Dr. Kezirian (email@example.com) is a board certified and sub-specialty trained ophthalmologist. His company has run several FDA studies for excimer laser approvals. He is an industry consultant in ophthalmology through his company, SurgiVision Consultants.
Email inquiry sent 10/9 seeking recent figures and U.S. forecasts.
Ron Krueger, MD, of the Cleveland Clinic in Cleveland, Ohio, discusses his forecast for the future of LASIK procedures.
LASIK will probably be replaced by something else in the next 10 years due to flap complications, biomechanical concerns, dry eye concerns.
SMILE procedure (or something like it) will probably replace it.
Mark Kontos and Ron Krueger. 2014. “Will LASIK Still Be Kind in 2025?” Aspen 2014. American-European Congress of Ophthalmic Surgery. Eyetube.net.
Professional Organizations (inquiries sent 10/13)
Outpatient Ophthalmic Surgery Society
Kent L. Jackson, Executive Director, firstname.lastname@example.org
American Academy of Ophthalmology
Trudy Larkins, Executive Direction of AECOS, says:
I think Dave Harmon and Bill Freeman of MarketScope are your best resources.
Since these procedures are elective (i.e. not covered by any type of medical insurance), figures have historically been “best estimates.”
Toric IOLs are extremely popular and perhaps the most widely used. The patient pays out of pocket and the surgeon is able to significantly reduce the amount of pre-op as well as post-op (surgically induced) astigmatism.
We had hoped that having LASIK would become as anticipated as getting braces on your teeth. Unfortunately, this did not happen and some bad PR apparently resonated much more than we anticipated.
I would suggest that you contact someone from the American Refractive Surgery Council. AECOS is an Advisor to this group which is made up of industry as well as refractive surgery physicians. I do know that Richard Lindstrom MD, Eric Donnenfeld MD and Kerry Solomon MD are all very actively involved in this organization and would be great to interview.
CC emailed Dave Harmon at Market Scope directly (10/16/15)
Current injuries data is collected by two federal agencies, the Centers For Disease Control, and the Bureau for Labor Statistics. The CDCs data describes overall injury rates (fatal and nonfatal) going back to 2002. BLS’s data describes work-related injury and illness rates (fatal and nonfatal) going back to 1992 (only 2003 for nonfatal incidents).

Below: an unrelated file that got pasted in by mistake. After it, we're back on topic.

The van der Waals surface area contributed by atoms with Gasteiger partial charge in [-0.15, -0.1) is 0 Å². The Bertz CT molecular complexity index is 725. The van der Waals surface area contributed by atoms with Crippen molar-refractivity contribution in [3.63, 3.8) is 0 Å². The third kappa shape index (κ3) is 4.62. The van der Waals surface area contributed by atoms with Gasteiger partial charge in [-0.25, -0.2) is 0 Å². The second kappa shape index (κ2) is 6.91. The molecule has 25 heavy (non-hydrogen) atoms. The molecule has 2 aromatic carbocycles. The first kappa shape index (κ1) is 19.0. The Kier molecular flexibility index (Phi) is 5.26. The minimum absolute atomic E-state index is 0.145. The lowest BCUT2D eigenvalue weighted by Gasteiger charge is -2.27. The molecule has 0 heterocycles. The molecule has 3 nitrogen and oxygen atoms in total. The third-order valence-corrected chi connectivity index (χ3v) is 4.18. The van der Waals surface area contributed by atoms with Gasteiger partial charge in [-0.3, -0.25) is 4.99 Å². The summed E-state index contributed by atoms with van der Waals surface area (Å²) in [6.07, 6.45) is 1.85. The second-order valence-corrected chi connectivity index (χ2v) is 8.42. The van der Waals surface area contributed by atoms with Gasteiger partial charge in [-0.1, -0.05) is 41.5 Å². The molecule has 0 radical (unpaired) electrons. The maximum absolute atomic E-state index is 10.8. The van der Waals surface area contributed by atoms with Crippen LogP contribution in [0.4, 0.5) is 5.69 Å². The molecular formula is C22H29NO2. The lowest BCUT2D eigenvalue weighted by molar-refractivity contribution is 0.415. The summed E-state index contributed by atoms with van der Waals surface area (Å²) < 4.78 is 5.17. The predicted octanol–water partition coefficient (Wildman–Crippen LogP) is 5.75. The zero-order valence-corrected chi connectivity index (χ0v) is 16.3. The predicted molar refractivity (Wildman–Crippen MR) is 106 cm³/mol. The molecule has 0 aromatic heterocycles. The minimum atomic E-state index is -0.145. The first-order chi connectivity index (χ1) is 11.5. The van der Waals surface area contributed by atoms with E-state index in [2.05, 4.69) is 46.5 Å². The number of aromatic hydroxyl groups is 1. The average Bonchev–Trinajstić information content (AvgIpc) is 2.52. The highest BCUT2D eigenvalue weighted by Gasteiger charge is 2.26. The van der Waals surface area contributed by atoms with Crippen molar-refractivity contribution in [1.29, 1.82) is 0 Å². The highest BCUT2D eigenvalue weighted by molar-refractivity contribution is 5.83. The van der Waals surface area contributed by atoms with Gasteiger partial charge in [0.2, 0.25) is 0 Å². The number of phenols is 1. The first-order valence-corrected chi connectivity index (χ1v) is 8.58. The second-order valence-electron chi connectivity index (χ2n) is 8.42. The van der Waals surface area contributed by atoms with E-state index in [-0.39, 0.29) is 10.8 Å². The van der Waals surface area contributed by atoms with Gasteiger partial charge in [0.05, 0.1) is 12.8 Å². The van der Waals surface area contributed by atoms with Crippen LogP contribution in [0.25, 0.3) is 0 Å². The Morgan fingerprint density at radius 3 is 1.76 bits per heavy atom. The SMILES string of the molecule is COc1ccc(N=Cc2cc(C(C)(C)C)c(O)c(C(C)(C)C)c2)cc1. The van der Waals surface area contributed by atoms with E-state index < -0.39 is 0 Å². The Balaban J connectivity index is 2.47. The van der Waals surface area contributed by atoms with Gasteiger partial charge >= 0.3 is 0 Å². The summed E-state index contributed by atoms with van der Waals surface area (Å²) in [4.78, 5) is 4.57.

The Pardee Center for International Futures produces the most long-ranging forecasts for injury- and illness-related fatalities that I’ve found so far. (As far as I can tell, their forecasts do not included non-fatal incidents.) I’ve taken samples of their data from the top of the decade through 2050, but annual data are available from 2010 through 2100.
Data from all three sources (CDC, BLS, and Pardee) are aggregated in this Google Spreadsheet:
This graphic from a 2011 Pardee paper shows the general trend in fatalities due to injuries versus disease:
Src: Barry B. Hughes, Randall Kuhn, Cecilia M. Peterson, et al. 2011. “Projections of global health outcomes from 2005 to 2060 using the International Futures integrated forecasting model.” Bulletin of the World Health Organization.
I consulted a few different sources of information for illness statistics. The Bureau of Labor Statistics has a very small sample of sick-leave used data (for 2009). Gallup and Healthways also have a small sample of sick-leave data (for 2012). No forecasts are available. Several think tanks are tracking reported rates of chronic illness. A couple forecasts are available. Results are summarized below.
In 2012, researchers from the Bureau of Labor Statistics conducted a one-time tabulation of sick leave provision and usage. The data used were compiled from the 2009 National Compensation Survey, looking only at full-time workers in private industry.
The researchers averaged the amount of sick leave used in each of 6 industry areas (financial activities; information industry; trade, transportation, and utilities; professional and business services; leisure and hospitality; construction). In the first four of those industries, workers used an average of 4 days of sick leave per year. In the last two industries (leisure and hospitality, and construction), workers used an average of 2 days of sick leave per year.